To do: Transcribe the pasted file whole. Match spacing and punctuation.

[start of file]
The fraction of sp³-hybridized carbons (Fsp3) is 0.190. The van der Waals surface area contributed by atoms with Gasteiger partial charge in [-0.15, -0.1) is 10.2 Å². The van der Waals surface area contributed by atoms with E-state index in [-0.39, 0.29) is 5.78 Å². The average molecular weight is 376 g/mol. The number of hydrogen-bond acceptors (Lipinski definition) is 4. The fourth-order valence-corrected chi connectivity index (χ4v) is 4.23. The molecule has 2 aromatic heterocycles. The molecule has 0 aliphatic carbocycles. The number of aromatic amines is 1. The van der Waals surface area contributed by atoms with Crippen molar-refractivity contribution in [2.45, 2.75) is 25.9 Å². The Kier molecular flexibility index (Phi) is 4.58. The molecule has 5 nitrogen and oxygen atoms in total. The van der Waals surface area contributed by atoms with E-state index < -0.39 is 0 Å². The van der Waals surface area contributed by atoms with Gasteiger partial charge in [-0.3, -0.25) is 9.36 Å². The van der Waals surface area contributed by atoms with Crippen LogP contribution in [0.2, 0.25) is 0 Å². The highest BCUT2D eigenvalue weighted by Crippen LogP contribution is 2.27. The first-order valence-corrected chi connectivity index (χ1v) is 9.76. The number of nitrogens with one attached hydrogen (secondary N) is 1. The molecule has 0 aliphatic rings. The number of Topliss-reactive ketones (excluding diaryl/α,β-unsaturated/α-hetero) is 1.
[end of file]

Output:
The fraction of sp³-hybridized carbons (Fsp3) is 0.190. The van der Waals surface area contributed by atoms with Gasteiger partial charge in [-0.15, -0.1) is 10.2 Å². The van der Waals surface area contributed by atoms with E-state index in [-0.39, 0.29) is 5.78 Å². The average molecular weight is 376 g/mol. The number of hydrogen-bond acceptors (Lipinski definition) is 4. The fourth-order valence-corrected chi connectivity index (χ4v) is 4.23. The molecule has 2 aromatic heterocycles. The molecule has 0 aliphatic carbocycles. The number of aromatic amines is 1. The van der Waals surface area contributed by atoms with Crippen molar-refractivity contribution in [2.45, 2.75) is 25.9 Å². The Kier molecular flexibility index (Phi) is 4.58. The molecule has 5 nitrogen and oxygen atoms in total. The van der Waals surface area contributed by atoms with E-state index < -0.39 is 0 Å². The van der Waals surface area contributed by atoms with Gasteiger partial charge in [-0.3, -0.25) is 9.36 Å². The van der Waals surface area contributed by atoms with Crippen LogP contribution in [0.2, 0.25) is 0 Å². The highest BCUT2D eigenvalue weighted by Crippen LogP contribution is 2.27. The first-order valence-corrected chi connectivity index (χ1v) is 9.76. The number of nitrogens with one attached hydrogen (secondary N) is 1. The molecule has 0 aliphatic rings. The number of Topliss-reactive ketones (excluding diaryl/α,β-unsaturated/α-hetero) is 1.